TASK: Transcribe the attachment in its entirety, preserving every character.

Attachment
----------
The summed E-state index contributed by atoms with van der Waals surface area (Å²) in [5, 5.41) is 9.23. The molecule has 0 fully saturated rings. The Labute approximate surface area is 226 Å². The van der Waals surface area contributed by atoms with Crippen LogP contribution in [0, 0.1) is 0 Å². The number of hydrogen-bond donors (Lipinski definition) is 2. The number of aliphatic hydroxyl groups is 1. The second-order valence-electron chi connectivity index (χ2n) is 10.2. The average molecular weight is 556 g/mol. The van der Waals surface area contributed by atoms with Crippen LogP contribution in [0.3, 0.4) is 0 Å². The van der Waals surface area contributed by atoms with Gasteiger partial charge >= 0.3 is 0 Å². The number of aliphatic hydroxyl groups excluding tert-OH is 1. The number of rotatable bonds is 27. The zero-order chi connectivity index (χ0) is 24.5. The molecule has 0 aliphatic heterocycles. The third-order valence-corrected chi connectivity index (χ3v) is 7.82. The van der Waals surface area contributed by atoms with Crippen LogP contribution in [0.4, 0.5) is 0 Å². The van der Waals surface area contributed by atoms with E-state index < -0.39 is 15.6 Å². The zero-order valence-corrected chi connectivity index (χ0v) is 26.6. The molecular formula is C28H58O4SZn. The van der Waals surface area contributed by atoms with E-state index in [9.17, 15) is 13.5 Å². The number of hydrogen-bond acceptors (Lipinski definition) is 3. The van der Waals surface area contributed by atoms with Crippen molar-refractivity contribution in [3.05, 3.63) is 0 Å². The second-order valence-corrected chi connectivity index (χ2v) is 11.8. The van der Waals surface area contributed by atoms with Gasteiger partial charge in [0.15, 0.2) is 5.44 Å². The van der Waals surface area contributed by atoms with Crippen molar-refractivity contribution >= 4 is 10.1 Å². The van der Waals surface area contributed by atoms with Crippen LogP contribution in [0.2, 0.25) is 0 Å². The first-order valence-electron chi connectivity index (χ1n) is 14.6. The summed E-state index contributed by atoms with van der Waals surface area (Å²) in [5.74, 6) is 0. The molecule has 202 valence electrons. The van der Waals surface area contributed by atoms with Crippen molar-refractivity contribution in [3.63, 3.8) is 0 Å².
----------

The summed E-state index contributed by atoms with van der Waals surface area (Å²) in [5, 5.41) is 9.23. The molecule has 0 fully saturated rings. The Labute approximate surface area is 226 Å². The van der Waals surface area contributed by atoms with Crippen LogP contribution in [0, 0.1) is 0 Å². The number of hydrogen-bond donors (Lipinski definition) is 2. The number of aliphatic hydroxyl groups is 1. The second-order valence-electron chi connectivity index (χ2n) is 10.2. The average molecular weight is 556 g/mol. The van der Waals surface area contributed by atoms with Crippen LogP contribution in [0.3, 0.4) is 0 Å². The van der Waals surface area contributed by atoms with Gasteiger partial charge >= 0.3 is 0 Å². The number of aliphatic hydroxyl groups excluding tert-OH is 1. The number of rotatable bonds is 27. The zero-order chi connectivity index (χ0) is 24.5. The molecule has 0 aliphatic heterocycles. The third-order valence-corrected chi connectivity index (χ3v) is 7.82. The van der Waals surface area contributed by atoms with Crippen LogP contribution in [0.4, 0.5) is 0 Å². The van der Waals surface area contributed by atoms with E-state index < -0.39 is 15.6 Å². The zero-order valence-corrected chi connectivity index (χ0v) is 26.6. The molecular formula is C28H58O4SZn. The van der Waals surface area contributed by atoms with E-state index in [9.17, 15) is 13.5 Å². The number of hydrogen-bond acceptors (Lipinski definition) is 3. The van der Waals surface area contributed by atoms with Crippen molar-refractivity contribution in [3.05, 3.63) is 0 Å². The second-order valence-corrected chi connectivity index (χ2v) is 11.8. The van der Waals surface area contributed by atoms with Gasteiger partial charge in [0.15, 0.2) is 5.44 Å². The van der Waals surface area contributed by atoms with Crippen molar-refractivity contribution >= 4 is 10.1 Å². The van der Waals surface area contributed by atoms with Crippen LogP contribution in [0.2, 0.25) is 0 Å². The first-order valence-electron chi connectivity index (χ1n) is 14.6. The summed E-state index contributed by atoms with van der Waals surface area (Å²) in [5.74, 6) is 0. The molecule has 202 valence electrons. The van der Waals surface area contributed by atoms with Crippen molar-refractivity contribution in [3.63, 3.8) is 0 Å².